Nikon 14-24mm f2.8 G: Replacement for the 24 TS-E?

Started Oct 25, 2008 | Discussions thread
OP cbnphoto New Member • Posts: 17
Re: OK, here is an Example

wimg wrote:

The right one is the TS-E. The lines are slightly less converging;
actually only the right corner is, while the two other corners are
parallel, and the picture shows more detail, even though contrast is
slightly less towards the top part of the tower.

One picture does not show more detail than the other. Both were resized to far less than their original sizes, so given their current resolution on that web page there is no more detail to be had from either picture.

Both display very slight convergence - it is barrel distortion and has nothing to do with the shifting or not shifting. As I said, the 17-40 shows slightly more because it is optically not corrected as much as the TS-E (bearing in mind that correcting it in software is a "no brainer" whereas correcting the barrel distortion from the TS-E would be a nightmare unless you knew exactly how much it was shifted by).

Because cropping is "shifting" at the image side of things, while a
proper shift means changing the position of the optical axis.

Sigh. It's a mechanical crop. There is nothing more to it than that. By what you have written you seem to not be able to see the principle on which a shift lens works. Yes you move the optical axis - no-one is denying that. However that is the same as cropping from a larger image circle . Exactly the same. No ifs, no buts. That's what a shift lens does mechanically.

I think the images demonstrate clearly that the result is the same (the only difference being the minor differences due to the slightly different barrel distortion on each lens). There are none of the things you claimed in your last posting. Nor does it require "pointing the camera at the ground" as you suggested.This is a false assumption and I have a sneaking suspicion that you have based your remark on the optical illusion one gets from shooting architecture with extreme shift whereby buildings appear to be wider at the top and appear to have diverging sides towards the top - exactly what you would get by pointing a lens downwards.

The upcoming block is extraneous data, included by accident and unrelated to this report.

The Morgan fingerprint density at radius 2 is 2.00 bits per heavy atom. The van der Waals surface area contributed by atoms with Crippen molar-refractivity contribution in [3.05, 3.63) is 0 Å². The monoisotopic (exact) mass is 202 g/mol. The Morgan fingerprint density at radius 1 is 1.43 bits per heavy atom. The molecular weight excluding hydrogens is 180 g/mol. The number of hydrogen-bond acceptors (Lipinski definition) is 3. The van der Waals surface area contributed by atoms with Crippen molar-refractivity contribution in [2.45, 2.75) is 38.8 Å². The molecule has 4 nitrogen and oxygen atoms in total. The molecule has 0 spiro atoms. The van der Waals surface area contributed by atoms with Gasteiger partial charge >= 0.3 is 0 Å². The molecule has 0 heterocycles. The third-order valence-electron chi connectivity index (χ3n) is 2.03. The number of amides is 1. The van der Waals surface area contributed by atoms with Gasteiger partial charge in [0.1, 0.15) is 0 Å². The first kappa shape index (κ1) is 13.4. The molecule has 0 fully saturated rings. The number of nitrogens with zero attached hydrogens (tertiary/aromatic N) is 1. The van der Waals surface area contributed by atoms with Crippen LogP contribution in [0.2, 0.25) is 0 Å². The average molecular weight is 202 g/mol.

Nice pictures, BTW! I just love these old churches.

Yes they are nice aren't they. They also make useful test subjects - as in this case!

I think it really depends on what you want to do or prefer.

Of course it does. So you are willing to now state that I am not "wrong"? Good. I'll take that as a "yes"!

I have not posted the originals yet as I am not at home. However, I can reveal the following:

  • the TS-E was shifted by about 7mm in order to give the same "shifting" that a 17mm lens gives. 7mm is the first step into the red ("best not to use this amount of shift") zone.

  • colour fringing is the same in each picture when resized to the same size. Given that the 17-40 is not very good and produces a small image that's pretty damning for the 24TS-E. As the Nikon 14-24 displays very little colour fringing I would expect it to bury the TS-E (as previously stated).

  • the crop from the original 17-40 21MP image produces a 9.8MP image; perfectly acceptable (and about the same as a TS-E image from a 1Ds Mk I)

  • the TS-E displays more focus distortion in the extreme shifted part of the image. Again - given that the 17-40 is not a good WA lens, that's pretty damning on the TS-E.

  • the Nikon 14-24 would not only be able to replicate the full shift of the TS-E (11mm) but could give an equivalent shift of nearly 13mm at 14mm FL. Given the low colour fringing and excellent sharpness, it sounds like it would be a much better solution (the only downside being less resolution in the final image - I make it about 7MP, which is still good enough for magazine size images).

  • It's a shame Canon don't revamp their entire WA line-up - then we wouldn't have to look at using adapted 3rd party lenses... sigh.

I'll update the web page with full results soon.

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